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Term: Staging Positions

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The language of film recognizes five main body positions that actors (respectively characters) can be placed and photographed in. Each of these basic positions, in which the actor faces the viewer in a different way, also have different psychological connotations.

  1. Full front: The character directly faces the camera front. This position represents the greatest intimacy as far as the relation between the camera (resp. the viewer) and the actor is concerned. By looking directly at the viewers, the actor puts them in a role of complicity. The character looking directly into the camera (resp. the viewer’s eyes), can significantly disturb the illusion that the screen’s frame is a window to a separated reality (see also 90-degree shot).
  2. Quarter turn: The body is a quarter-turn from the audience. This is the favoured position of most filmmakers as it offers a high degree of intimacy on the one hand, and a lower degree of emotional involvement than the full front position on the other.
  3. Profile: The actor is shown in profile looking out of the frame to the left or right (into the offscreen space). In the case of two actors, they may be facing each other or have their backs turned to each other (the face-to-face variation is often used in establishing shots of dialogue and duel scenes). However, in this position, the characters generally seem to be unaware that they are being observed by the camera (resp. the viewer). Seemingly, they are more concerned with each other or with their own diegetic world.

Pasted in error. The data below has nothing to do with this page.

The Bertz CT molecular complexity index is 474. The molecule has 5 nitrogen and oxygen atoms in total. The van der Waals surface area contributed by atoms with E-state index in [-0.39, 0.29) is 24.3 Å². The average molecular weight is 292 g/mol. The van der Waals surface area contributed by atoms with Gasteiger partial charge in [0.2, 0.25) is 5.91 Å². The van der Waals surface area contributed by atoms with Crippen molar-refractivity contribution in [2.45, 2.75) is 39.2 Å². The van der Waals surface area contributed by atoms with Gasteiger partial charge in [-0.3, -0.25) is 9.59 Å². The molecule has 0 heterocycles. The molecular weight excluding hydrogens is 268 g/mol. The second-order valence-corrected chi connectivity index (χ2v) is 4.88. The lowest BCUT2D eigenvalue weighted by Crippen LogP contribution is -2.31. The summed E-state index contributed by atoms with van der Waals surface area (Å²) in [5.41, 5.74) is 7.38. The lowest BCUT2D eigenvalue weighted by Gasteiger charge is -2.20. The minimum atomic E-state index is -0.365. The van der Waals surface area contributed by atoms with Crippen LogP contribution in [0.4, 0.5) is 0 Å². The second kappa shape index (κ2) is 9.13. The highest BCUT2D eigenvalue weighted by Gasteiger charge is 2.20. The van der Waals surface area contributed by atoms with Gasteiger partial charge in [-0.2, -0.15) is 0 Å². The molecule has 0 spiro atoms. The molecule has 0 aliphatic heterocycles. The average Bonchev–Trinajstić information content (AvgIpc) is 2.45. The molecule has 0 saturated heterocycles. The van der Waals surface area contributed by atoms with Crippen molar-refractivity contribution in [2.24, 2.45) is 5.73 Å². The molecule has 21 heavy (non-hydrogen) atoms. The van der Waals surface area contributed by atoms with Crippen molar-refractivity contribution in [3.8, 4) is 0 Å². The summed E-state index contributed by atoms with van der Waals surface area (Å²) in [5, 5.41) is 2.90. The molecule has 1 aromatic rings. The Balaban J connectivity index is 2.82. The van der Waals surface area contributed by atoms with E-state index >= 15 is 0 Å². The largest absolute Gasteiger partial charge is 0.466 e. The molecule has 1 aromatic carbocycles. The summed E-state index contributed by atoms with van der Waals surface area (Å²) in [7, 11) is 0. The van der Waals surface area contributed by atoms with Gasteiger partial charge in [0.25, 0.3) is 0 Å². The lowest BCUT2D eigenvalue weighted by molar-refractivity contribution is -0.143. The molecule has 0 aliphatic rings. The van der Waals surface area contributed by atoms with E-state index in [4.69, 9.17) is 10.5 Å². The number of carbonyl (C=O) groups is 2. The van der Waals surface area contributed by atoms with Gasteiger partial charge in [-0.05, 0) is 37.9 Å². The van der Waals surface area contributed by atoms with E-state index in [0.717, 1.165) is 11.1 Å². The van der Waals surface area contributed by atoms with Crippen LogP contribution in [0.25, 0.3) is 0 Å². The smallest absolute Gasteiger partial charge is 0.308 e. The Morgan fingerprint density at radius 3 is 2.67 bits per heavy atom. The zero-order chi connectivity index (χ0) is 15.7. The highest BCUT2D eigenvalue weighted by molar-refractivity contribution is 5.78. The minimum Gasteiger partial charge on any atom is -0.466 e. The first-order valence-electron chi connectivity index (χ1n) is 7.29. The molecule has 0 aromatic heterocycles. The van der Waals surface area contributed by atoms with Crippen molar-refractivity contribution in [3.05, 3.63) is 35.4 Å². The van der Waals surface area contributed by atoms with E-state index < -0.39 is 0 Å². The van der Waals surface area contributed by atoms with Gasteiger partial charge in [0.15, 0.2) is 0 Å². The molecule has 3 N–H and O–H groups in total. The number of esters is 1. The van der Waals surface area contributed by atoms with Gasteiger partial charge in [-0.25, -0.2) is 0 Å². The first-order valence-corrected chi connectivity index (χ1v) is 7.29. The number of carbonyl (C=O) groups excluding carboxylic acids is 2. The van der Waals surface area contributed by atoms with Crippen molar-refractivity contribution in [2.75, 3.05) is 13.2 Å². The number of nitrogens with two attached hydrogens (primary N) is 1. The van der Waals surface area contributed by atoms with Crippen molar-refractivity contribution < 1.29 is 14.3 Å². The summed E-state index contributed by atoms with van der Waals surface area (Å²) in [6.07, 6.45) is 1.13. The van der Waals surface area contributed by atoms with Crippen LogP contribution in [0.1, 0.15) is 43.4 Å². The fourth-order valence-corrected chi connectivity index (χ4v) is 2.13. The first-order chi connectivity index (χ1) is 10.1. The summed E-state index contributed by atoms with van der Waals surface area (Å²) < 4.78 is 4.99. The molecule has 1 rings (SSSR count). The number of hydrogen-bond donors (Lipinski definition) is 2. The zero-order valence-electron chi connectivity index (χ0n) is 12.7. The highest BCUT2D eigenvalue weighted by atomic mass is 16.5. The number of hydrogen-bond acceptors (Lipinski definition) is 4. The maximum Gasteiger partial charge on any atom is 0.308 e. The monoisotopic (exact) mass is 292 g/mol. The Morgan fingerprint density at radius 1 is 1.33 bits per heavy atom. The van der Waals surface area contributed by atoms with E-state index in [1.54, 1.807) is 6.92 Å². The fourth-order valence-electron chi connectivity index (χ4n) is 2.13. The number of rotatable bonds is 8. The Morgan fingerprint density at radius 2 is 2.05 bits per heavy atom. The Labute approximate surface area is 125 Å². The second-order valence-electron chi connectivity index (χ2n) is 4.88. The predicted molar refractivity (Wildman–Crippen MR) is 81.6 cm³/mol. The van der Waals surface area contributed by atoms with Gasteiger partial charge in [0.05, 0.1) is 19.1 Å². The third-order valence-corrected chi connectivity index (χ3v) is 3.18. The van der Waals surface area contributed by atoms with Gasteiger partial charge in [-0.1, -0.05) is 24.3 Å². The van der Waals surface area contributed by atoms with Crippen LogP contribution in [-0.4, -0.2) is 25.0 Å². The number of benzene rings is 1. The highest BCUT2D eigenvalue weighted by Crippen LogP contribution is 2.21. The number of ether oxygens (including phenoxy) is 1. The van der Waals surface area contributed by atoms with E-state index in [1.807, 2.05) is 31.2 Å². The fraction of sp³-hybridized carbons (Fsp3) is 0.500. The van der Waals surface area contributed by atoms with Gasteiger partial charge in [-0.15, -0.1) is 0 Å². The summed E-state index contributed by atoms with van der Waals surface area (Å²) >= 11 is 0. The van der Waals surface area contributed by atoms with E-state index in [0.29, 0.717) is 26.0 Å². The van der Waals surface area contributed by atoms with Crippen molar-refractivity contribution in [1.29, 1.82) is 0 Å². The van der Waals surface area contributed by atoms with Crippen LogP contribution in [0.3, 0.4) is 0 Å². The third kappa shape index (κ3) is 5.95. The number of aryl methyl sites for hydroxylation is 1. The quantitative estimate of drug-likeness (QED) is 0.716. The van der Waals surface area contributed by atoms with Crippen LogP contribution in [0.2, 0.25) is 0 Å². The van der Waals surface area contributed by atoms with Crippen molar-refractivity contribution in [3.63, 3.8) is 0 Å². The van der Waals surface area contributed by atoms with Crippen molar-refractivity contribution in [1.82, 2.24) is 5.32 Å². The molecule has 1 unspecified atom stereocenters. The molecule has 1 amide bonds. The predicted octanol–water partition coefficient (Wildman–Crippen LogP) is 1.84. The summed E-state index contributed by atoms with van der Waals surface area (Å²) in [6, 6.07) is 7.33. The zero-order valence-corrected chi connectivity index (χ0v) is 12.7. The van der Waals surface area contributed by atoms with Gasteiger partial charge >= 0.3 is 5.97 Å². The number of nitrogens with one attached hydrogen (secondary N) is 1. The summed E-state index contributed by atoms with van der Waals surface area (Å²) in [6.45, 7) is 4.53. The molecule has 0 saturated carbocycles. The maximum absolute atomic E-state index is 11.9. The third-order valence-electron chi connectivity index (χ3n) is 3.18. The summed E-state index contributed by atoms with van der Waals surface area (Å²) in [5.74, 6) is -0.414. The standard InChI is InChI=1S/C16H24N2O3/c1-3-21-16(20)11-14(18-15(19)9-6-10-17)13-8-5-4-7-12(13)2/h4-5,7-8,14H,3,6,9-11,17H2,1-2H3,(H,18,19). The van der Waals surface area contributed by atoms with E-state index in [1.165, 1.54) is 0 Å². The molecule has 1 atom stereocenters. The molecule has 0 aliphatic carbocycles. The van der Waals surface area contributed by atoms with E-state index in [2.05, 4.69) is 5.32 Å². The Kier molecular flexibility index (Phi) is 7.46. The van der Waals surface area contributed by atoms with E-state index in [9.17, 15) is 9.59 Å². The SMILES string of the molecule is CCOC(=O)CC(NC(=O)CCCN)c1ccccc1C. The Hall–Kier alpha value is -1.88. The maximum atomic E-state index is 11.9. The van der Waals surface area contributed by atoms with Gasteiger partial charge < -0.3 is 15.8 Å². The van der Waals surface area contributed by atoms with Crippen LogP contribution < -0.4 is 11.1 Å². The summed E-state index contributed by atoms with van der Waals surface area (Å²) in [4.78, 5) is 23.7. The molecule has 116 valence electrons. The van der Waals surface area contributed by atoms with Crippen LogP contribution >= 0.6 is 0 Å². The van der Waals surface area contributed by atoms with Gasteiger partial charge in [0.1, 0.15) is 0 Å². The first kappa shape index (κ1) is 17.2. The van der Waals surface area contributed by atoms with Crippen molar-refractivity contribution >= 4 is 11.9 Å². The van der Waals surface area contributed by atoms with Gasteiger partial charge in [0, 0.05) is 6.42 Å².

4. Three-quarter turn: A position in which the actor turns away from the viewers with the result that they can only see one quarter of the actor’s face. This position is more anonymous than the profile view. Partially turning away from the camera (resp. the viewer) in this way can indicate a character’s unfriendly or antisocial feelings. Furthermore, by giving them “the cold shoulder”, the character ostensibly rejects the interest of the viewers.
  5. Full back: The actor turns his/her whole back to the camera (resp. the viewer). This is the most anonymous of all body positions and is often used to signalize a sense of alienation from the world. In this position, the viewers have no clues from facial expressions at all and can only guess as to what is taking place internally. This staging position often conveys a sense of mystery, concealment or even vulnerability (since the character is not aware of what is happening behind his/her back).
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